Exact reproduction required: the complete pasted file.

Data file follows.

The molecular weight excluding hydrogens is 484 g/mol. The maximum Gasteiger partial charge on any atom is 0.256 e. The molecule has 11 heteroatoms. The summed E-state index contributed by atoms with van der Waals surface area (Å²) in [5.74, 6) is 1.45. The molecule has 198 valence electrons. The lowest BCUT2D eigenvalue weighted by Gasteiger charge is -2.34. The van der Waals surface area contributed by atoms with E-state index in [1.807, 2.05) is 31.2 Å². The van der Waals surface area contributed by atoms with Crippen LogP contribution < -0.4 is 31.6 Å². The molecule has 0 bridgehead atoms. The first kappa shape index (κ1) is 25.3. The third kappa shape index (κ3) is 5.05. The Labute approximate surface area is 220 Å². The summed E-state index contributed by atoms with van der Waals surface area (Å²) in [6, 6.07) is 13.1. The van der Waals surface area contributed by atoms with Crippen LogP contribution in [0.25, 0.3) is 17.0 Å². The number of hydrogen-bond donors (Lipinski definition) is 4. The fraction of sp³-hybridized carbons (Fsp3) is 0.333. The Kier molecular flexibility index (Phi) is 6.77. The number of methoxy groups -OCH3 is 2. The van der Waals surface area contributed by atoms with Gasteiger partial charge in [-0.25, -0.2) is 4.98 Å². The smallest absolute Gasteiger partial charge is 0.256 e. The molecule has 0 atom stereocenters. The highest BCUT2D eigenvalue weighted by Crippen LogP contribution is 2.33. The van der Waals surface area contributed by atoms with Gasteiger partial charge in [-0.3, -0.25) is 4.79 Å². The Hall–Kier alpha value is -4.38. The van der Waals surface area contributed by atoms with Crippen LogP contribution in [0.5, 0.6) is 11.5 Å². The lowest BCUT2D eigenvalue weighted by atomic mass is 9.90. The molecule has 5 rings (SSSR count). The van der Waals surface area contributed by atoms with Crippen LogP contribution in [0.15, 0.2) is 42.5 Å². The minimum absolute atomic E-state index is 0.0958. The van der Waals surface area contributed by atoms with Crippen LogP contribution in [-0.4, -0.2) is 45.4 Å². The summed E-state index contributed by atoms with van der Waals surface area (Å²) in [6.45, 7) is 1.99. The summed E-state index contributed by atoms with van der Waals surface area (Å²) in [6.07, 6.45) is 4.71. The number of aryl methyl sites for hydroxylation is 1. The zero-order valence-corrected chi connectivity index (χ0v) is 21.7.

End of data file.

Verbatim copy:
The molecular weight excluding hydrogens is 484 g/mol. The maximum Gasteiger partial charge on any atom is 0.256 e. The molecule has 11 heteroatoms. The summed E-state index contributed by atoms with van der Waals surface area (Å²) in [5.74, 6) is 1.45. The molecule has 198 valence electrons. The lowest BCUT2D eigenvalue weighted by Gasteiger charge is -2.34. The van der Waals surface area contributed by atoms with E-state index in [1.807, 2.05) is 31.2 Å². The van der Waals surface area contributed by atoms with Crippen LogP contribution < -0.4 is 31.6 Å². The molecule has 0 bridgehead atoms. The first kappa shape index (κ1) is 25.3. The third kappa shape index (κ3) is 5.05. The Labute approximate surface area is 220 Å². The summed E-state index contributed by atoms with van der Waals surface area (Å²) in [6, 6.07) is 13.1. The van der Waals surface area contributed by atoms with Crippen LogP contribution in [0.25, 0.3) is 17.0 Å². The number of hydrogen-bond donors (Lipinski definition) is 4. The fraction of sp³-hybridized carbons (Fsp3) is 0.333. The Kier molecular flexibility index (Phi) is 6.77. The number of methoxy groups -OCH3 is 2. The van der Waals surface area contributed by atoms with Gasteiger partial charge in [-0.25, -0.2) is 4.98 Å². The smallest absolute Gasteiger partial charge is 0.256 e. The molecule has 0 atom stereocenters. The highest BCUT2D eigenvalue weighted by Crippen LogP contribution is 2.33. The van der Waals surface area contributed by atoms with Gasteiger partial charge in [-0.3, -0.25) is 4.79 Å². The Hall–Kier alpha value is -4.38. The van der Waals surface area contributed by atoms with Crippen LogP contribution in [0.5, 0.6) is 11.5 Å². The lowest BCUT2D eigenvalue weighted by atomic mass is 9.90. The molecule has 5 rings (SSSR count). The van der Waals surface area contributed by atoms with Crippen LogP contribution in [0.15, 0.2) is 42.5 Å². The minimum absolute atomic E-state index is 0.0958. The van der Waals surface area contributed by atoms with Crippen LogP contribution in [-0.4, -0.2) is 45.4 Å². The summed E-state index contributed by atoms with van der Waals surface area (Å²) in [6.45, 7) is 1.99. The summed E-state index contributed by atoms with van der Waals surface area (Å²) in [6.07, 6.45) is 4.71. The number of aryl methyl sites for hydroxylation is 1. The zero-order valence-corrected chi connectivity index (χ0v) is 21.7.